I don't think anyone would have expected Fernando Alonso to win the Malaysian Grand Prix for Ferrari or Sergio Perez to be second in the Sauber.
It was a surprise result but that can often happen when the heavens open like that.
There are so many opportunities to make errors in those conditions, but their teams got their strategy calls and pit stops mostly right - and when Fernando and Perez got out front they weren't hanging around either.
In the first part of the race, before it was stopped because of the heavy rain, Perez gained a lot of time by fitting full wet tyres after only two laps.
The track was heading that way, but the trouble in Malaysia is you just don't know if the rain's suddenly going to stop - and when it does, it's so hot it dries up really quickly.
All the front-runners stopped a couple of laps later, which meant Perez was third when the race was halted.
He backed it up, though. You can't just fluke a strategy call and finish second - it's a long grand prix, the car was well balanced and he got the job done.
As for Fernando, he had a smooth run and he took his opportunities, as he usually does.
Add that to off-days for the likes of McLaren's Jenson Button and my team-mate Sebastian Vettel, and you get a freak result.
OFF THE MARK
I saw there were a few jokes that the canopies the teams erected on the grid in Malaysia after the race was stopped made it look like a village market.
I can see what people mean, but there is a very sensible reason for it.
We learnt a lesson last year in Canada, where we all got drenched, that we were very exposed when it's absolutely chucking it down.
The canopies make it a bit easier for the guys working in the cockpit environment, or with electrical equipment, to escape what is literally like having a shower.
Even so, the radios in both our cars did not work properly for the rest of the race and we had to resort to the old-fashioned means of communication with pit-boards.
The guys had to dress up the boards not only with general race information, like what lap we're on and the gaps to the cars in front and behind, but also with other info about the car's performance.
That makes it more difficult to manage the race in circumstances that are already very challenging.
The problem became apparent as soon as we re-started the race.
Eventually, I ended up ripping my radio connection out of my helmet because it was just getting too distracting.
That's quite a big call, because you know once you've done that you're never going to get it back again.
I had to do it, though. I was getting squawking and static in my ears, which changed depending on which corner I was in. It was really loud, too.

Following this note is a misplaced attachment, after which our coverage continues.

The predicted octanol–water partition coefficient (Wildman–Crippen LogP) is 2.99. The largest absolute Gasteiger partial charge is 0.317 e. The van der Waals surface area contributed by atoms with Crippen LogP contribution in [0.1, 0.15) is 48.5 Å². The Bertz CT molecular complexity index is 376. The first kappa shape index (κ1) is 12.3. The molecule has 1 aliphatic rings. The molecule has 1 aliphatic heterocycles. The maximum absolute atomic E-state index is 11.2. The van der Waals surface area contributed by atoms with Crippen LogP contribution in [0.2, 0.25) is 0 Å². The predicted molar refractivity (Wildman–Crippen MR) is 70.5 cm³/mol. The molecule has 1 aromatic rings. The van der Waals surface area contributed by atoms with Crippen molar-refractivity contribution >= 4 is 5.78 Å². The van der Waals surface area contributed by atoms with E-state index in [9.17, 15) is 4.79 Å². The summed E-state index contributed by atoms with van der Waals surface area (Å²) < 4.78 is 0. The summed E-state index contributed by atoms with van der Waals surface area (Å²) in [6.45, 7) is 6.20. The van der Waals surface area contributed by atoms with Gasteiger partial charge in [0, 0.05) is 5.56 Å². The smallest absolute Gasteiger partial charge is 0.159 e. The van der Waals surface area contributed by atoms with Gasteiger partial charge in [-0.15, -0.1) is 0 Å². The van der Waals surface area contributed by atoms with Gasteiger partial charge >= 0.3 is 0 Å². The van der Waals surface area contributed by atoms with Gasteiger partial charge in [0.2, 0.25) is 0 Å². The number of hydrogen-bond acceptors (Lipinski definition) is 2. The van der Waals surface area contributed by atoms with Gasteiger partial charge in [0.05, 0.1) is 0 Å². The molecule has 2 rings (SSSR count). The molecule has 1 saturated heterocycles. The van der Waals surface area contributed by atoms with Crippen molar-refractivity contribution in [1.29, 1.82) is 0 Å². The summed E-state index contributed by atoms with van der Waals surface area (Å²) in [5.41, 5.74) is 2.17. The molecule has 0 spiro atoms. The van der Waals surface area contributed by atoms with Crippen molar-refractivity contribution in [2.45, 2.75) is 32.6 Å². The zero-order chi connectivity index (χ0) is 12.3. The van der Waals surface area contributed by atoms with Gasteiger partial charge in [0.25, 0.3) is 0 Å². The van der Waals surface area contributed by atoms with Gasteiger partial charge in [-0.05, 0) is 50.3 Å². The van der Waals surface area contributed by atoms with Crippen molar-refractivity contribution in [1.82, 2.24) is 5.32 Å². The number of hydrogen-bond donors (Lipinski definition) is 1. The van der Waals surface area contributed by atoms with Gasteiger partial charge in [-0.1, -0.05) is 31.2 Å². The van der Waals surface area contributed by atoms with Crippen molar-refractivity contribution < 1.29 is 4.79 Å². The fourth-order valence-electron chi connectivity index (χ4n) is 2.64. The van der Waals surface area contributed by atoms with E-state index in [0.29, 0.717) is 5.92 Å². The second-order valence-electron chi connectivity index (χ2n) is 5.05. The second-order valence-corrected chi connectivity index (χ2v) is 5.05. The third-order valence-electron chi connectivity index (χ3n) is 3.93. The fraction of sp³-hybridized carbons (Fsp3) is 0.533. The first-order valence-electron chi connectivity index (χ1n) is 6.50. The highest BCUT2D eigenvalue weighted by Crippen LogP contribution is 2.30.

It is not what you need when you're going through the sort of demanding corners you have in Malaysia on a wet track.
ON THE MARK
I'm reasonably satisfied with the way I've started the season, even though my Red Bull Racing team have not been as strong as in the last two years.
The two races so far have not really given us a full form guide.
Mercedes have come away empty-handed, despite showing some strong pace, and Lotus have also got some speed in their car but not quite delivered the results they're capable of.
That can happen when everyone's a bit raw in the early races of the season.
I'm fourth in the championship, behind Fernando, Lewis Hamilton and Jenson, so it's been a solid start.
The team have been brilliant all winter in helping me prepare, from the engineering side, through team principal Christian Horner and chief technical officer Adrian Newey - and it has been great to start the season in a positive way.
I've got a pretty good feeling in the car and we made a definite step forward in performance in Malaysia.
That's good but you're never satisfied until you're at the front, and we've got two weeks to try to ensure that's where we are for the next two races in China and Bahrain.
I'm spending my last few days down under this week before heading back to Europe at the weekend, making the most of a chance to relax when I can because the back end of the championship gets pretty intense.
I noticed when I arrived back in Australia on Monday that Tiger Woods won his first PGA Tour title since September 2009.
He's had problems away from the sporting field in the last few years, but that desire, focus and hunger takes a long time to go away.
We know he's a quality act when his head is on the case.
Golf is an incredible sport in terms of how the mind has such a powerful effect on a player's form. That is often under-estimated in a lot of sports, including F1.
You need to keep the distractions down so your mind is clear.
In any top-line sport it's so important to have the balance right between on and off-field stuff, and get the right people around you.
Woods was on a rocket ship early in his career, but losing his father in 2006 was clearly a big moment in his personal life and he's now coming through some choppy waters.
He could be getting back to a place now where he can focus on the simple stuff - which is hitting the golf ball.
Who knows what the next 10 years hold? You'd never put it past him now to go on to even greater success.
Mark Webber was talking to BBC Sport's Andrew Benson. Read his exclusive column every Wednesday.